CIR believes that there are two emerging opportunities that have emerged as the result of increasingly noticeable vulnerability of fiber optics.  These are (1) Improved intrusion detection and (2) quantum encryption.

read more

Smart Optical Components in the Data Center Market

The growth of data centers is a constant theme in the trade press.  Typically, this growth is presented as an encouraging trend, creating demand for a variety of systems and components. But for data center managers hyperscale data centers are mostly cost centers; necessary evils that require cost reduction and cost analysis, and do not produce profits for their owners.

All this has consequences for optical component manufacturers.  These implications have both positive and negative implications for the component sector.  On the one hand, the cost sensitivity of data centers points towards the need for plain vanilla standardized components that are hard to distinguish in the marketplace.  On the other hand – and somewhat paradoxically – CIR believes that it also indicates a new and potentially profitable direction for components companies in the form of what we shall call “smart optical components.”

read more

Thunderbolt 3:  Mismatch and Opportunity

After the relative failures of the Thunderbolt 1 and Thunderbolt 2 cabling systems, Thunderbolt 3 appears set for success as the “one cable to rule them all.”  Thunderbolt 3 is billed as a user-friendly cabling system, robust enough to support everything from high-definition video to high-res audio to personal storage networking.  It operates at 40 Gbps, twice the data rate of earlier Thunderbolts. Thunderbolt 3 also supports the most popular consumer electronics interfaces including the USB Type-C connector, USB 3.1, DisplayPort 1.2 and HDMI 2.0. As an aside, some insiders are now talking about an 80 Gbps Thunderbolt 4 at some time in the not-too-distant future.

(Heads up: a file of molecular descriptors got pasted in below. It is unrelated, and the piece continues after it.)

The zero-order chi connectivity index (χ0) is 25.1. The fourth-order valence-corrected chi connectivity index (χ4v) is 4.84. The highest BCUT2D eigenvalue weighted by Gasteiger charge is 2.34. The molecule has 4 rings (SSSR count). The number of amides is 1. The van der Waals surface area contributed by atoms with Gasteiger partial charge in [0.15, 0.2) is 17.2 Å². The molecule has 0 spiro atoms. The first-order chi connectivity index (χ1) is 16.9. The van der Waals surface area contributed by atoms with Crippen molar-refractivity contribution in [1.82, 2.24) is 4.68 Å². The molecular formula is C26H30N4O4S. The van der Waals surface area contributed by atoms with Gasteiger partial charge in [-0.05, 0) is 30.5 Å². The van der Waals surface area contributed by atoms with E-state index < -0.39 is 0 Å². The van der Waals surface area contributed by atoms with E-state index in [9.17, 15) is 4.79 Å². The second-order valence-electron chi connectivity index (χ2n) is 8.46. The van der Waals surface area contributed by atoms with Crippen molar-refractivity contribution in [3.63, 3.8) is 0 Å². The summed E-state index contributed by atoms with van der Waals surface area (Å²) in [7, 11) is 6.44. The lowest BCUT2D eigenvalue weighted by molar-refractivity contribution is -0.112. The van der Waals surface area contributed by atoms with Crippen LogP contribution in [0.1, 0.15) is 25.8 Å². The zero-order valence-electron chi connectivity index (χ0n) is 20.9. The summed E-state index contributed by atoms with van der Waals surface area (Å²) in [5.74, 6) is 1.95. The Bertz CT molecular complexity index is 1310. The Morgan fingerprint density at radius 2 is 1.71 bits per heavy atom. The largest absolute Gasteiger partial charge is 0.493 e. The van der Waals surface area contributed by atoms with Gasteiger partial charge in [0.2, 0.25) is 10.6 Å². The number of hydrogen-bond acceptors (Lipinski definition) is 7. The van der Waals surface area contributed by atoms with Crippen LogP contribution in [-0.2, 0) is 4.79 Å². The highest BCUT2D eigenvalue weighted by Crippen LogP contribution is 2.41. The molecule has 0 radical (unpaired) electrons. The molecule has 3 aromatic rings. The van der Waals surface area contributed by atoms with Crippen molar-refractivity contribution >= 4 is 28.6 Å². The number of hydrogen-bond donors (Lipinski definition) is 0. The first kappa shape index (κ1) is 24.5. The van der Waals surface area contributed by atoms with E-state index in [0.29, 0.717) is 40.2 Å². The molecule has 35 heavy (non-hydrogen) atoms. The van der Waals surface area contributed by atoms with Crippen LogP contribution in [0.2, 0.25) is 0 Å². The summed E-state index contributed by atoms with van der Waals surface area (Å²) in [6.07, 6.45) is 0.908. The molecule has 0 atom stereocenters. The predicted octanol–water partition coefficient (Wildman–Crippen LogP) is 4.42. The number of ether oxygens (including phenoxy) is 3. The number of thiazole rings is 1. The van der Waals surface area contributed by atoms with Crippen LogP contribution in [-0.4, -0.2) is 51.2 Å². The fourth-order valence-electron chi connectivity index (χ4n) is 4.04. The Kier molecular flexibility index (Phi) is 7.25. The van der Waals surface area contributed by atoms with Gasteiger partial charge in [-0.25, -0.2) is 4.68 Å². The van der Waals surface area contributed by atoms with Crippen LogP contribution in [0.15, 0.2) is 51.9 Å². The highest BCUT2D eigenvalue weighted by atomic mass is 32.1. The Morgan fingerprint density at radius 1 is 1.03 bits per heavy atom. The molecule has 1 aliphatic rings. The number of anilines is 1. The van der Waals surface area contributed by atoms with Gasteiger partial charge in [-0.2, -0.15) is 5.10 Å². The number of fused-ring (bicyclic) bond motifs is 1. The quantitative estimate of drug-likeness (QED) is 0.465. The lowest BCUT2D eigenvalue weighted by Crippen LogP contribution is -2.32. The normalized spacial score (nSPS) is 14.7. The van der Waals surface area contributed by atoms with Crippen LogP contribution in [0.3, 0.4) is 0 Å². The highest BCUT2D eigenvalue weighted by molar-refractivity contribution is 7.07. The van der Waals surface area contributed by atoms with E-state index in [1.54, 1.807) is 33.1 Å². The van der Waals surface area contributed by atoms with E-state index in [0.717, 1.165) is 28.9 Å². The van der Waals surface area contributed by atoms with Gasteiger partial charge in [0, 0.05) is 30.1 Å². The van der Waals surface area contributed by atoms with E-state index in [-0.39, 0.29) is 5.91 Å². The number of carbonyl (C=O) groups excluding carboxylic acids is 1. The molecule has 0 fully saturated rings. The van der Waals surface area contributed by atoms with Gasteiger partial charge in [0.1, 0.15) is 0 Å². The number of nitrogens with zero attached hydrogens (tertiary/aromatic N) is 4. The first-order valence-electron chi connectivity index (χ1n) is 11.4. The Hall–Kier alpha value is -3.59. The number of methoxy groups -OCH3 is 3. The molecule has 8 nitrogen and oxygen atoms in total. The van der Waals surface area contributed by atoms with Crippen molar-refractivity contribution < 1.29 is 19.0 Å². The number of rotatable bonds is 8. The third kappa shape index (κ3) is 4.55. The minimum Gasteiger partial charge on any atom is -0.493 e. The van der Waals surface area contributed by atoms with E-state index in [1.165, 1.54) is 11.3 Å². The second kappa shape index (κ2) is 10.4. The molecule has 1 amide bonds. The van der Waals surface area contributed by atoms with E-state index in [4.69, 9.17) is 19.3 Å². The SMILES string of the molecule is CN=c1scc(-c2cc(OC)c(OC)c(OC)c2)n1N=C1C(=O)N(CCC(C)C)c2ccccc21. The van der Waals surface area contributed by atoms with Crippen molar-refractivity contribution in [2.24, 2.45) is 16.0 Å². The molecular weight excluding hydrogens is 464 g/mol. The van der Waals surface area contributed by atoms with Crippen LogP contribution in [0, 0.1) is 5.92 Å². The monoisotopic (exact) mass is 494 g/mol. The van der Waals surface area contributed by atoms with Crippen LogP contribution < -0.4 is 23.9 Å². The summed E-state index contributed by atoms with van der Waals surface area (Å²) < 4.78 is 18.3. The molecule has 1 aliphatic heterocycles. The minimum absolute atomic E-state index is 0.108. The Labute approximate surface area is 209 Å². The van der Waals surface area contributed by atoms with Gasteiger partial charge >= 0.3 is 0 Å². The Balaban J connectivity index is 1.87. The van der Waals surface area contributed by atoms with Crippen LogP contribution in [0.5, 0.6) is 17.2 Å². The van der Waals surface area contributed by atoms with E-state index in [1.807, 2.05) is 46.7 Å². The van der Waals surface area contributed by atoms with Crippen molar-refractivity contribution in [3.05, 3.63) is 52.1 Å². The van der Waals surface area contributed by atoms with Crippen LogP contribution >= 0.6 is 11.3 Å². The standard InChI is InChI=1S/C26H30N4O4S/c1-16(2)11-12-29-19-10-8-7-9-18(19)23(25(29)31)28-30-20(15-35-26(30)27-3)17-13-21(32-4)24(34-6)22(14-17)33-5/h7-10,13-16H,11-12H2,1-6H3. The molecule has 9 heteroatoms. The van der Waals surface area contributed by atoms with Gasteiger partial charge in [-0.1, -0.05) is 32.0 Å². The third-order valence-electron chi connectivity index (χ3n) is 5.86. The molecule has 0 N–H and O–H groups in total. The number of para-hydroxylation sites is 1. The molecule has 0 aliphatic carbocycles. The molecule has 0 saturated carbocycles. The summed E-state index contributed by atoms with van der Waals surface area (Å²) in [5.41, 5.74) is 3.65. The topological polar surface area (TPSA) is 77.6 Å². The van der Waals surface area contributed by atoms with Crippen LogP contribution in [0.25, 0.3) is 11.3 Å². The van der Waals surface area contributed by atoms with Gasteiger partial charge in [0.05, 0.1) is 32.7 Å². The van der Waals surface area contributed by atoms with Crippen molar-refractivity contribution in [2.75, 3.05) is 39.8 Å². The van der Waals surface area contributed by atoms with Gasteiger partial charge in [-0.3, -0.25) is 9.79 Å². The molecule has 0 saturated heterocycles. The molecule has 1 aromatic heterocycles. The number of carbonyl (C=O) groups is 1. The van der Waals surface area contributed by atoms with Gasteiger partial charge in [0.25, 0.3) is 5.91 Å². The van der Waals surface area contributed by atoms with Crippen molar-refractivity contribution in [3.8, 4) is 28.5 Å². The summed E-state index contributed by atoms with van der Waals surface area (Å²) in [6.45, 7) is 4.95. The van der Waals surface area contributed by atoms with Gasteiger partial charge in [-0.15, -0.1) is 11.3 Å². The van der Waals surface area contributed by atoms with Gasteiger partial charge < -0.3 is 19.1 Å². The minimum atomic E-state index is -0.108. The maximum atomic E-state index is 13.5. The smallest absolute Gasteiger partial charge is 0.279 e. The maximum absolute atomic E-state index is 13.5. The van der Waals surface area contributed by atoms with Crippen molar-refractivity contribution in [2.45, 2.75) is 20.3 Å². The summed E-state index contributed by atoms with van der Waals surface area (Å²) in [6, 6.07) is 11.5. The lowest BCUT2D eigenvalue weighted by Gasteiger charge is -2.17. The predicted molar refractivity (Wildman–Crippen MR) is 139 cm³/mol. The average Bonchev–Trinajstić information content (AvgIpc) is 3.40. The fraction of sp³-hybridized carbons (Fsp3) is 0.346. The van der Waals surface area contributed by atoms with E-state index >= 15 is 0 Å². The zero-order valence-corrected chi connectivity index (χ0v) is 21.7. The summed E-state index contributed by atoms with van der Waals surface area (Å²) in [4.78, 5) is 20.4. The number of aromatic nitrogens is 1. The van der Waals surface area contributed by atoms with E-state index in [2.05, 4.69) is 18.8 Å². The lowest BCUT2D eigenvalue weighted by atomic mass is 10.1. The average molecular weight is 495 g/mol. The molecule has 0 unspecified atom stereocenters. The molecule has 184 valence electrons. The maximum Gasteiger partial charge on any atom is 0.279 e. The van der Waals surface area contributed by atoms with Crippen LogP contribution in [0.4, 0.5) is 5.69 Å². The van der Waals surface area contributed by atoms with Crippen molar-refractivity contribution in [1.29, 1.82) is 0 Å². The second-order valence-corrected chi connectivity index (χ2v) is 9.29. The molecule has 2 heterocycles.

The proof that Thunderbolt 3 is catching on is that many important laptop OEMs are now adopting Thunderbolt 3.  In the past the Thunderbolt reality has been an Intel-Apple one.  Thunderbolt was born at Intel at the end of the last decade, but despite Intel’s early high hopes, the only big computer/consumer electronics firm to have implemented the earlier versions of Thunderbolt was Apple.  Thunderbolt 1 and Thunderbolt 2 did not see much (or indeed any) love at the Windows/PC companies.  But this has changed with the advent of Thunderbolt 3.  Acer, Asus, Dell, HP, and Lenovo began to show real interested in Thunderbolt in 2015 and all have high-profile Thunderbolt 3 capable laptop models on the market today.